How collective ingenuity is changing the world

Innovation strategist Navi Radjou discusses how innovation in the engineering space is moving away from big proprietary labs, why India and the emerging markets are the next big thing, and what leaders can do to manage these different themes

Founding Fuel

By: Indrajit Gupta and Charles Assisi

Earlier this year Navi Radjou, co-author of Jugaad Innovation, curated a unique exhibition called Wave in Mumbai, in conjunction with BNP Paribas. The exhibition explored five major currents of collective ingenuity: co-creation, the sharing economy, the maker movement, the inclusive economy and the circular economy.

In a conversation on the sidelines of the exhibition, Radjou discusses how organizations are increasingly multi-cultural in geographical as well as generational terms, how the rise of asset-light community labs is disrupting the way innovation happens, and the leadership challenges in this new world.

Part 1: New leadership challenges and the rise of asset light innovation

Different cultures co-exist within large firms. In this new world leaders will need to create a purposeful vision that allows people to collectively move towards a shared goal.

This is how Radjou explains it: In India, the average age of engineers is, let’s say 29, while the average age in the headquarters (in the West) is 47. The engineers want to “get it done in one week”; those in the headquarters want to test it several times first. One culture is young and dynamic, and the other is conservative and risk-averse. So leaders need to create a sense of larger purpose that transcends this as well as the “I am French, you are Indian, he is American.” 

Like the lean startup in the software world, in the hardware world too, a new paradigm of innovation is emerging. Community labs are popping up where people can innovate on a shoestring. That is disruptive because it is lowering the barriers and costs of innovation.

Part 2: Innovation and co-creation in the government

In this section Radjou talks about how the US government came up with a unique model to help solve local problems. President Barack Obama brought in several people to practice open governance with the concept of open data—making government data available to others so they can build on top of that.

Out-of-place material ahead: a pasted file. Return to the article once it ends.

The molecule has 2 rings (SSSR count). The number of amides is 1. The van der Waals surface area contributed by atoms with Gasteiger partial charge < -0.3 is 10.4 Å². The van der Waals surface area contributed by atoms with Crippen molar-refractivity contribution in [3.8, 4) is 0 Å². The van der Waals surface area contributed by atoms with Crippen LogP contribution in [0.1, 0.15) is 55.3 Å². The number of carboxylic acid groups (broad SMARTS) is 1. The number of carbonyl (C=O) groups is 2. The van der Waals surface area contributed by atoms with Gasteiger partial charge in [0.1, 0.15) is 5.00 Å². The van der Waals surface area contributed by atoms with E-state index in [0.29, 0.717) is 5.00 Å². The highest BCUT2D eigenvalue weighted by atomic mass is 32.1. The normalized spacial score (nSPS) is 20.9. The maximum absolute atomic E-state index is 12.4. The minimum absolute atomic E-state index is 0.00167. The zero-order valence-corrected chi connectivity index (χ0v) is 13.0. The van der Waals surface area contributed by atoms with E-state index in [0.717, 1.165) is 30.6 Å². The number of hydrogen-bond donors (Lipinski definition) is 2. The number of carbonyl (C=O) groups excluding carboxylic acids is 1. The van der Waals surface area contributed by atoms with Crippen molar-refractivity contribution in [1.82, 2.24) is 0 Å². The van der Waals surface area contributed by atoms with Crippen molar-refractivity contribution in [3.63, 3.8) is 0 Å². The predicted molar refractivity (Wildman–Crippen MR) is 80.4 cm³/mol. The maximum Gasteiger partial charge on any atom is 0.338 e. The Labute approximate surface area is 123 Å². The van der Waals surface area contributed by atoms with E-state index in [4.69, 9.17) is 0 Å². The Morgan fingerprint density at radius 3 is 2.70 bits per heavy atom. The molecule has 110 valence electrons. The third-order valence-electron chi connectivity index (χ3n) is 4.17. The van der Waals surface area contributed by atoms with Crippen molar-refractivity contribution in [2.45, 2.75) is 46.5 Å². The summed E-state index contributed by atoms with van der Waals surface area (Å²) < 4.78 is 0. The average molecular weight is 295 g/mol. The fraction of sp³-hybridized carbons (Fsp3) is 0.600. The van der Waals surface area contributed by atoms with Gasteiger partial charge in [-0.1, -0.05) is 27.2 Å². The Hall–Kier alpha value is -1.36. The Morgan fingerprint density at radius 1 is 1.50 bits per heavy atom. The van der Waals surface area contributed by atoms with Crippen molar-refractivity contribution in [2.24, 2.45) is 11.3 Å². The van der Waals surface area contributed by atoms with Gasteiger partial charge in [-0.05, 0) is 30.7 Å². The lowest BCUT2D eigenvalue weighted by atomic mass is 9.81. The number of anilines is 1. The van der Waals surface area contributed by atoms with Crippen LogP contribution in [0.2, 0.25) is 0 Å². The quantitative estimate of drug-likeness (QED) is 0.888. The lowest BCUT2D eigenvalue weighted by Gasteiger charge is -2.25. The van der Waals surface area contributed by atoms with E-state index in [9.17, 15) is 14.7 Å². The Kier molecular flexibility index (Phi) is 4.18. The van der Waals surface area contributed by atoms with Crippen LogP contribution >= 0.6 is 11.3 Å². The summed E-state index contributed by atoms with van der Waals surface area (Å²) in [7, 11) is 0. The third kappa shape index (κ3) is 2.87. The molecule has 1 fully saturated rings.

There are two ideas at play here: first, adopting and replicating the viable solutions that already exist. Second, recognizing that those sitting in Washington DC don’t have all the answers. The Obama administration’s stance is: “You tell us what help you need and we will help you co-create the solution, but we don’t have a template that we can send to you.”

Part 3: Why India is the next big market

The interest in India is becoming almost a matter of survival. Now that mature markets are not doing so well, more companies recognize that while they can’t make money overnight in India, they need to make a long-term investment here—not just in money, but in building leadership and talent in India.

This shift in perspective is happening because of India’s changed image and the view that this is the next trillion dollar market. That is why Amazon is investing so heavily to gain a foothold.

Having said that, in practice, only maybe 10% of Fortune 500 companies have made the dramatic shift and are taking India and emerging markets seriously. Radjou measures that by where they locate the senior leadership—90% are still in HQs. That is “schizophrenic”, because 90% growth is going to come from emerging markets.

He says India should also look at becoming a host for an event along the lines of the World Economic Forum. We need to shift the narrative and say there's a brave new world emerging that is defined by scarcity etc and that's why India is the credible place to host such an event.


Virtuoso features conversations with a cross-section of veteran entrepreneurs, business strategists and thought leaders from India and abroad

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